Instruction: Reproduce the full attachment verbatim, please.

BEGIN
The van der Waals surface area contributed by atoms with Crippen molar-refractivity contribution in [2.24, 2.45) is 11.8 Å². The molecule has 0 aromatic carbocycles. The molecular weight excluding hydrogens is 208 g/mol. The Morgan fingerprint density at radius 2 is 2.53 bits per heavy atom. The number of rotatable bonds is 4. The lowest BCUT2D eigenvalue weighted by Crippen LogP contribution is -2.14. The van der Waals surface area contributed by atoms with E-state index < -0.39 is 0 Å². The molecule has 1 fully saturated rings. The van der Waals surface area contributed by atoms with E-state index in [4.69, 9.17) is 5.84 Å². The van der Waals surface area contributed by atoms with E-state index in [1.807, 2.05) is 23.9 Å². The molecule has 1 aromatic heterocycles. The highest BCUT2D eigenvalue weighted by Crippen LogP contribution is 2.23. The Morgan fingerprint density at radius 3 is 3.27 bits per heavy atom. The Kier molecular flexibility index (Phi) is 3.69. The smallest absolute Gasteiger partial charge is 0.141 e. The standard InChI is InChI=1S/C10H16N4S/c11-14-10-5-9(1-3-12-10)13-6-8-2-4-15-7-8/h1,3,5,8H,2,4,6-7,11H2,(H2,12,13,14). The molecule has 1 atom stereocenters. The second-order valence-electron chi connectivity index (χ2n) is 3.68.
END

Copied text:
The van der Waals surface area contributed by atoms with Crippen molar-refractivity contribution in [2.24, 2.45) is 11.8 Å². The molecule has 0 aromatic carbocycles. The molecular weight excluding hydrogens is 208 g/mol. The Morgan fingerprint density at radius 2 is 2.53 bits per heavy atom. The number of rotatable bonds is 4. The lowest BCUT2D eigenvalue weighted by Crippen LogP contribution is -2.14. The van der Waals surface area contributed by atoms with E-state index < -0.39 is 0 Å². The molecule has 1 fully saturated rings. The van der Waals surface area contributed by atoms with E-state index in [4.69, 9.17) is 5.84 Å². The van der Waals surface area contributed by atoms with E-state index in [1.807, 2.05) is 23.9 Å². The molecule has 1 aromatic heterocycles. The highest BCUT2D eigenvalue weighted by Crippen LogP contribution is 2.23. The Morgan fingerprint density at radius 3 is 3.27 bits per heavy atom. The Kier molecular flexibility index (Phi) is 3.69. The smallest absolute Gasteiger partial charge is 0.141 e. The standard InChI is InChI=1S/C10H16N4S/c11-14-10-5-9(1-3-12-10)13-6-8-2-4-15-7-8/h1,3,5,8H,2,4,6-7,11H2,(H2,12,13,14). The molecule has 1 atom stereocenters. The second-order valence-electron chi connectivity index (χ2n) is 3.68.